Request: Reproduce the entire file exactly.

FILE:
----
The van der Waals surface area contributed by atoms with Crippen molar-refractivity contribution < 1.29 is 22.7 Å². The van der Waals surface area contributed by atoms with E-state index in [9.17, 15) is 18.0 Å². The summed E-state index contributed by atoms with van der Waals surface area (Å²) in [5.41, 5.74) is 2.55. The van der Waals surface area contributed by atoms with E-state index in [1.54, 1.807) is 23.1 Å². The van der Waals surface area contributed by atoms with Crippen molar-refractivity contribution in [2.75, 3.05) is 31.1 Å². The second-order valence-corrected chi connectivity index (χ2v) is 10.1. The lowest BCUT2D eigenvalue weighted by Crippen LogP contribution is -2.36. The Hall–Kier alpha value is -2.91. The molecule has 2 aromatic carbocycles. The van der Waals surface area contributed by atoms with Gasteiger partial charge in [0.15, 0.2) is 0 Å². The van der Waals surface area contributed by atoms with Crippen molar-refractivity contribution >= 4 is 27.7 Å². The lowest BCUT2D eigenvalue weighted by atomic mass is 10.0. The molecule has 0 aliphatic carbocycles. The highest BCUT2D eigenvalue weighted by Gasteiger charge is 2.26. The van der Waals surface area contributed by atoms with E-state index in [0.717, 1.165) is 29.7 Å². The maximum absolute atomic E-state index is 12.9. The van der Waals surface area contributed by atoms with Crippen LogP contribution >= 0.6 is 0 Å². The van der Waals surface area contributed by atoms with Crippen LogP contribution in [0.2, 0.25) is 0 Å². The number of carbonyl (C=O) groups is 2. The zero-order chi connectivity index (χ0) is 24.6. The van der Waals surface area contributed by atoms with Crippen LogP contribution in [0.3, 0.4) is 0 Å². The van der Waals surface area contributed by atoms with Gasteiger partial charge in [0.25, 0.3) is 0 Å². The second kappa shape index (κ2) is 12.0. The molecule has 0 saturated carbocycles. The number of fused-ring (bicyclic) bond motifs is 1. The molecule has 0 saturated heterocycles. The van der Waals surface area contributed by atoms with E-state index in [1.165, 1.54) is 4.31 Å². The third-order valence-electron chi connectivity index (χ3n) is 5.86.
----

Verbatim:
The van der Waals surface area contributed by atoms with Crippen molar-refractivity contribution < 1.29 is 22.7 Å². The van der Waals surface area contributed by atoms with E-state index in [9.17, 15) is 18.0 Å². The summed E-state index contributed by atoms with van der Waals surface area (Å²) in [5.41, 5.74) is 2.55. The van der Waals surface area contributed by atoms with E-state index in [1.54, 1.807) is 23.1 Å². The van der Waals surface area contributed by atoms with Crippen molar-refractivity contribution in [2.75, 3.05) is 31.1 Å². The second-order valence-corrected chi connectivity index (χ2v) is 10.1. The lowest BCUT2D eigenvalue weighted by Crippen LogP contribution is -2.36. The Hall–Kier alpha value is -2.91. The molecule has 2 aromatic carbocycles. The van der Waals surface area contributed by atoms with Gasteiger partial charge in [0.15, 0.2) is 0 Å². The van der Waals surface area contributed by atoms with Crippen molar-refractivity contribution >= 4 is 27.7 Å². The lowest BCUT2D eigenvalue weighted by atomic mass is 10.0. The molecule has 0 aliphatic carbocycles. The highest BCUT2D eigenvalue weighted by Gasteiger charge is 2.26. The van der Waals surface area contributed by atoms with E-state index in [0.717, 1.165) is 29.7 Å². The maximum absolute atomic E-state index is 12.9. The van der Waals surface area contributed by atoms with Crippen LogP contribution >= 0.6 is 0 Å². The van der Waals surface area contributed by atoms with Crippen LogP contribution in [0.2, 0.25) is 0 Å². The number of carbonyl (C=O) groups is 2. The zero-order chi connectivity index (χ0) is 24.6. The van der Waals surface area contributed by atoms with Crippen LogP contribution in [0.3, 0.4) is 0 Å². The van der Waals surface area contributed by atoms with Gasteiger partial charge in [0.25, 0.3) is 0 Å². The second kappa shape index (κ2) is 12.0. The molecule has 0 saturated carbocycles. The number of fused-ring (bicyclic) bond motifs is 1. The molecule has 0 saturated heterocycles. The van der Waals surface area contributed by atoms with E-state index in [1.165, 1.54) is 4.31 Å². The third-order valence-electron chi connectivity index (χ3n) is 5.86.